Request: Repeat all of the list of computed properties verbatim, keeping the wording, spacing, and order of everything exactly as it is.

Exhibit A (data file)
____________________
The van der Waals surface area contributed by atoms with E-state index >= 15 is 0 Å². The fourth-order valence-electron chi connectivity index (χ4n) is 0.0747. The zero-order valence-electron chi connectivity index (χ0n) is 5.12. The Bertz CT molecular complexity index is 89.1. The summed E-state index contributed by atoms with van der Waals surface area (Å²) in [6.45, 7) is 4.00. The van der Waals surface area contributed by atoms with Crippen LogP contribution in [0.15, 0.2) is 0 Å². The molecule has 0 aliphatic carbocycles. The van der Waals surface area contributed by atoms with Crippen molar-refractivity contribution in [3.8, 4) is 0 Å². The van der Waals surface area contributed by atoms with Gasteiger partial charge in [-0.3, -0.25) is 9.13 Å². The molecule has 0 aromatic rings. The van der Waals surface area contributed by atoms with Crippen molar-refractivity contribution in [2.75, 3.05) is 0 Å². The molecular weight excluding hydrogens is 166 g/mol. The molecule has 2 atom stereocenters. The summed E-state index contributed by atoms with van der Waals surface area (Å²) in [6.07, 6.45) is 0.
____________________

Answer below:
The van der Waals surface area contributed by atoms with E-state index >= 15 is 0 Å². The fourth-order valence-electron chi connectivity index (χ4n) is 0.0747. The zero-order valence-electron chi connectivity index (χ0n) is 5.12. The Bertz CT molecular complexity index is 89.1. The summed E-state index contributed by atoms with van der Waals surface area (Å²) in [6.45, 7) is 4.00. The van der Waals surface area contributed by atoms with Crippen LogP contribution in [0.15, 0.2) is 0 Å². The molecule has 0 aliphatic carbocycles. The van der Waals surface area contributed by atoms with Crippen molar-refractivity contribution in [3.8, 4) is 0 Å². The van der Waals surface area contributed by atoms with Gasteiger partial charge in [-0.3, -0.25) is 9.13 Å². The molecule has 0 aromatic rings. The van der Waals surface area contributed by atoms with Crippen molar-refractivity contribution in [2.75, 3.05) is 0 Å². The molecular weight excluding hydrogens is 166 g/mol. The molecule has 2 atom stereocenters. The summed E-state index contributed by atoms with van der Waals surface area (Å²) in [6.07, 6.45) is 0.